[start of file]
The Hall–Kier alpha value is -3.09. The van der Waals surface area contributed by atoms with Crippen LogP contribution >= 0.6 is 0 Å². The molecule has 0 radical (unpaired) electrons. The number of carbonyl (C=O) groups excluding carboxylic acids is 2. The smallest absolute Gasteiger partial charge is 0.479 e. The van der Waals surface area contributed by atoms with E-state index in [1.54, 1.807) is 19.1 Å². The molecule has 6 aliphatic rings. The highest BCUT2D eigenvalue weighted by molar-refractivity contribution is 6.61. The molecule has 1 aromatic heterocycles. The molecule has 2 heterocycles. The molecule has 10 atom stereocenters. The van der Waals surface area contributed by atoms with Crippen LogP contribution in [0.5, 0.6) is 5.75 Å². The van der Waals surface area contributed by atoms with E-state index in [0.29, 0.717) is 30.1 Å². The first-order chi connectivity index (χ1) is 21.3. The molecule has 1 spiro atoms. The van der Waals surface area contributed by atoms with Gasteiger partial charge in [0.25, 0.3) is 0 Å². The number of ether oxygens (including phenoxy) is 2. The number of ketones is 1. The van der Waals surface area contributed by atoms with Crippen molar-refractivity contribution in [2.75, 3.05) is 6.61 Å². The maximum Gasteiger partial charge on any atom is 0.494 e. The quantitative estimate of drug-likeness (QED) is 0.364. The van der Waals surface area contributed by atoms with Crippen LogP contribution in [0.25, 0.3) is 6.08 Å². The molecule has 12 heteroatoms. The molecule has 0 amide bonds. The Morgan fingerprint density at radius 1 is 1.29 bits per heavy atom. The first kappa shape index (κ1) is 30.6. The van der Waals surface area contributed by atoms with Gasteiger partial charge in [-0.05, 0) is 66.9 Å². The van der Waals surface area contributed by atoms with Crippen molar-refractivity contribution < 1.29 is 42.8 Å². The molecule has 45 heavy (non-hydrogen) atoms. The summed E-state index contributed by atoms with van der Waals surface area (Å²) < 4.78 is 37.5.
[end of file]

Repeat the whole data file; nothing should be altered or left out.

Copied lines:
The Hall–Kier alpha value is -3.09. The van der Waals surface area contributed by atoms with Crippen LogP contribution >= 0.6 is 0 Å². The molecule has 0 radical (unpaired) electrons. The number of carbonyl (C=O) groups excluding carboxylic acids is 2. The smallest absolute Gasteiger partial charge is 0.479 e. The van der Waals surface area contributed by atoms with E-state index in [1.54, 1.807) is 19.1 Å². The molecule has 6 aliphatic rings. The highest BCUT2D eigenvalue weighted by molar-refractivity contribution is 6.61. The molecule has 1 aromatic heterocycles. The molecule has 2 heterocycles. The molecule has 10 atom stereocenters. The van der Waals surface area contributed by atoms with Crippen LogP contribution in [0.5, 0.6) is 5.75 Å². The van der Waals surface area contributed by atoms with E-state index in [0.29, 0.717) is 30.1 Å². The first-order chi connectivity index (χ1) is 21.3. The molecule has 1 spiro atoms. The van der Waals surface area contributed by atoms with Gasteiger partial charge in [0.25, 0.3) is 0 Å². The number of ether oxygens (including phenoxy) is 2. The number of ketones is 1. The van der Waals surface area contributed by atoms with Crippen molar-refractivity contribution in [2.75, 3.05) is 6.61 Å². The maximum Gasteiger partial charge on any atom is 0.494 e. The quantitative estimate of drug-likeness (QED) is 0.364. The van der Waals surface area contributed by atoms with Crippen LogP contribution in [0.25, 0.3) is 6.08 Å². The molecule has 12 heteroatoms. The molecule has 0 amide bonds. The Morgan fingerprint density at radius 1 is 1.29 bits per heavy atom. The first kappa shape index (κ1) is 30.6. The van der Waals surface area contributed by atoms with Gasteiger partial charge in [-0.05, 0) is 66.9 Å². The van der Waals surface area contributed by atoms with Crippen molar-refractivity contribution < 1.29 is 42.8 Å². The molecule has 45 heavy (non-hydrogen) atoms. The summed E-state index contributed by atoms with van der Waals surface area (Å²) < 4.78 is 37.5.